Courage, Honor, Sacrifice

Claude Solnik wrote an in-depth article for the Long Island Business News entitled Still Counting: 9/11’s toxic legacy haunts first responders which details the course 9/11 set for so many first responders, rescuers, residents, students and workers following 9/11. That course was one that began with many jumping into action and coming together after our nation’s most traumatic event. Countless first responders set about searching for survivors and then later the remains of the close to 3000 who lost their lives at the terrorist attack sites-which included the World Trade Center, the Pentagon and a field near Shanksville Pennsylvania. The path has not ended for tens of thousands who were exposed to a toxic cocktail of dust and debris that resulted from the impact of the jet planes with their targets, lack of protection and the go ahead to resume regular schedules in unsafe environments close to the attack sites.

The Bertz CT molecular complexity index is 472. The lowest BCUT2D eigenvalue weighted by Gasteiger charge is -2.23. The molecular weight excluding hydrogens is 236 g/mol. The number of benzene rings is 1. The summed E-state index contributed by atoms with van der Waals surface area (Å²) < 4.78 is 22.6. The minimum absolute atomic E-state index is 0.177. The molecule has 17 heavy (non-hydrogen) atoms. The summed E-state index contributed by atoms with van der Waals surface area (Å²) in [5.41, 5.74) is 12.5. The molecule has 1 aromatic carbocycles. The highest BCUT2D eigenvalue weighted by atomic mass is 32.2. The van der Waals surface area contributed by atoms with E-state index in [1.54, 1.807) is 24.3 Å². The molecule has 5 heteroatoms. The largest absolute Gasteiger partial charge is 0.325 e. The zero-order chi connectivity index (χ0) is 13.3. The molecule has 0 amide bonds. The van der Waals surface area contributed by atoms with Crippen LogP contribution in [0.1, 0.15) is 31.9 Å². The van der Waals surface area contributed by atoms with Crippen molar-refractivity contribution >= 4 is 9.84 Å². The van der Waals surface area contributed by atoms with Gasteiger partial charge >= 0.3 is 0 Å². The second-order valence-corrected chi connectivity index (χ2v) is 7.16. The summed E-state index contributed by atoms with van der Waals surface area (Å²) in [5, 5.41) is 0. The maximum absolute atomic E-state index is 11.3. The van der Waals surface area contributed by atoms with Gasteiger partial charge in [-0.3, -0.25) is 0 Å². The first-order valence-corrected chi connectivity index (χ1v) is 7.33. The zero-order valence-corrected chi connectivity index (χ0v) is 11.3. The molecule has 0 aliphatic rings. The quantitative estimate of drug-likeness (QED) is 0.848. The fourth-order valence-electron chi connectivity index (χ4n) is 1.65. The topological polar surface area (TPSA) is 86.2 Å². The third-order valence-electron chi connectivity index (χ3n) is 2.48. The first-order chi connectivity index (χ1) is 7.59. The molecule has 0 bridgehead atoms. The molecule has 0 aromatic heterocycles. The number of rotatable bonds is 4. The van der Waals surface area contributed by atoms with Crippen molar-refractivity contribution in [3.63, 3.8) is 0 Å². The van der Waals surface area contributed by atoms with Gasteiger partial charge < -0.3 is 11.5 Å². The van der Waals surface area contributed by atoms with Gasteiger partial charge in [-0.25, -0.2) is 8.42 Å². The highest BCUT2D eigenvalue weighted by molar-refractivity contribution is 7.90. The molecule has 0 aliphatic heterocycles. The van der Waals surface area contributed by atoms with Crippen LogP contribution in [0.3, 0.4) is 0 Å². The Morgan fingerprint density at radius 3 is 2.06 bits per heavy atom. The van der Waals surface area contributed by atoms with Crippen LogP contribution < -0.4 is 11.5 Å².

You’re talking 220 stories of office building on top of the other buildings that collapsed, with computers, fluorescent lightbulbs, phones, desks, metal chairs,
All of that was incinerated into pure dust. All we found was concrete, steel and rebar. You didn’t find a telephone, a lightbulb, a chair. Nothing.
— Michael O’Connell, a 25-year-old firefighter on 9/11

A firefighter, John McNamara spent 500 hours at Ground Zero performing rescue and recovery efforts starting on September 11, 2001. Five years later, in 2006 McNamara was diagnosed with stage four colon cancer which was later certified by the World Trade Center Health Program to be directly linked to the carcinogens he inhaled at Ground Zero.

He was in the firehouse. He was incredibly healthy. He didn’t smoke or drink,
He was in the firehouse one day, eating chicken salad and he got very, very sick. The pain was so severe he had to go home for the day.
— Jennifer McNamara, John McNamara's wife

Jennifer McNamara was four months pregnant when the doctor had to give them John’s terrible diagnosis. “she told us what she suspected,” McNamara said. “Less than a week later, we were at Memorial Sloan Memorial Kettering when the biopsy came back positive.” He had stage four colon cancer which had metastasized to his liver and stomach.